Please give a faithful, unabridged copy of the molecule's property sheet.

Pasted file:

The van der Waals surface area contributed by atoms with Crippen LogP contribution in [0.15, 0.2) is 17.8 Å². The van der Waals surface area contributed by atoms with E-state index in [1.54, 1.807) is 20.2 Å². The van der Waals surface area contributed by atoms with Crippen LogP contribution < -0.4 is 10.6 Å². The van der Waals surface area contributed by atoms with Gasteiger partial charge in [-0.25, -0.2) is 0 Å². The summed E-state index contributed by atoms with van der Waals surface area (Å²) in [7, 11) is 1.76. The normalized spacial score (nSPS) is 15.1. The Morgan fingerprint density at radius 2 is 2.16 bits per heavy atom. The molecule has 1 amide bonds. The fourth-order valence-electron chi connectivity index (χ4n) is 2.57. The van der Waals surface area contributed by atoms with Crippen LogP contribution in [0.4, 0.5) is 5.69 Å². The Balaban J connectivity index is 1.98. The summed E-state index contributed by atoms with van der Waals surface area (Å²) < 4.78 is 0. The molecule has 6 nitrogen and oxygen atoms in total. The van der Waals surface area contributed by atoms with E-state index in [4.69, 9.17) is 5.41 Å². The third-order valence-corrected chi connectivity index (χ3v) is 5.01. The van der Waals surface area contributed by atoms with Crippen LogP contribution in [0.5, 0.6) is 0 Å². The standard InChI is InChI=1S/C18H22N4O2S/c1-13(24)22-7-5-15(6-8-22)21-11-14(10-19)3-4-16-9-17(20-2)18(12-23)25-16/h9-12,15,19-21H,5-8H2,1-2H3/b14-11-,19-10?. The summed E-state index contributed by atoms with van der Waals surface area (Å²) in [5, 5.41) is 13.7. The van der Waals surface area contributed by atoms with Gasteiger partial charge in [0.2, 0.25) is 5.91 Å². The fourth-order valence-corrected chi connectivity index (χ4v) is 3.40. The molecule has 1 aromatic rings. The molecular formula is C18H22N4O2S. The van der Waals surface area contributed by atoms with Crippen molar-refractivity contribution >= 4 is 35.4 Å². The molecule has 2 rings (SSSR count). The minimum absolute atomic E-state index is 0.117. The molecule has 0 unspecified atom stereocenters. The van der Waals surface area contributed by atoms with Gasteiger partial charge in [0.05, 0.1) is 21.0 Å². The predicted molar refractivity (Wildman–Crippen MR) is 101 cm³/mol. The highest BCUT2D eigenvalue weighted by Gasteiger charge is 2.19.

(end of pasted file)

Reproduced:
The van der Waals surface area contributed by atoms with Crippen LogP contribution in [0.15, 0.2) is 17.8 Å². The van der Waals surface area contributed by atoms with E-state index in [1.54, 1.807) is 20.2 Å². The van der Waals surface area contributed by atoms with Crippen LogP contribution < -0.4 is 10.6 Å². The van der Waals surface area contributed by atoms with Gasteiger partial charge in [-0.25, -0.2) is 0 Å². The summed E-state index contributed by atoms with van der Waals surface area (Å²) in [7, 11) is 1.76. The normalized spacial score (nSPS) is 15.1. The Morgan fingerprint density at radius 2 is 2.16 bits per heavy atom. The molecule has 1 amide bonds. The fourth-order valence-electron chi connectivity index (χ4n) is 2.57. The van der Waals surface area contributed by atoms with Crippen LogP contribution in [0.4, 0.5) is 5.69 Å². The Balaban J connectivity index is 1.98. The summed E-state index contributed by atoms with van der Waals surface area (Å²) < 4.78 is 0. The molecule has 6 nitrogen and oxygen atoms in total. The van der Waals surface area contributed by atoms with E-state index in [4.69, 9.17) is 5.41 Å². The third-order valence-corrected chi connectivity index (χ3v) is 5.01. The van der Waals surface area contributed by atoms with Crippen LogP contribution in [0.5, 0.6) is 0 Å². The standard InChI is InChI=1S/C18H22N4O2S/c1-13(24)22-7-5-15(6-8-22)21-11-14(10-19)3-4-16-9-17(20-2)18(12-23)25-16/h9-12,15,19-21H,5-8H2,1-2H3/b14-11-,19-10?. The summed E-state index contributed by atoms with van der Waals surface area (Å²) in [5, 5.41) is 13.7. The van der Waals surface area contributed by atoms with Gasteiger partial charge in [0.2, 0.25) is 5.91 Å². The fourth-order valence-corrected chi connectivity index (χ4v) is 3.40. The molecule has 1 aromatic rings. The molecular formula is C18H22N4O2S. The van der Waals surface area contributed by atoms with Crippen molar-refractivity contribution >= 4 is 35.4 Å². The molecule has 2 rings (SSSR count). The minimum absolute atomic E-state index is 0.117. The molecule has 0 unspecified atom stereocenters. The van der Waals surface area contributed by atoms with Gasteiger partial charge in [0.05, 0.1) is 21.0 Å². The predicted molar refractivity (Wildman–Crippen MR) is 101 cm³/mol. The highest BCUT2D eigenvalue weighted by Gasteiger charge is 2.19.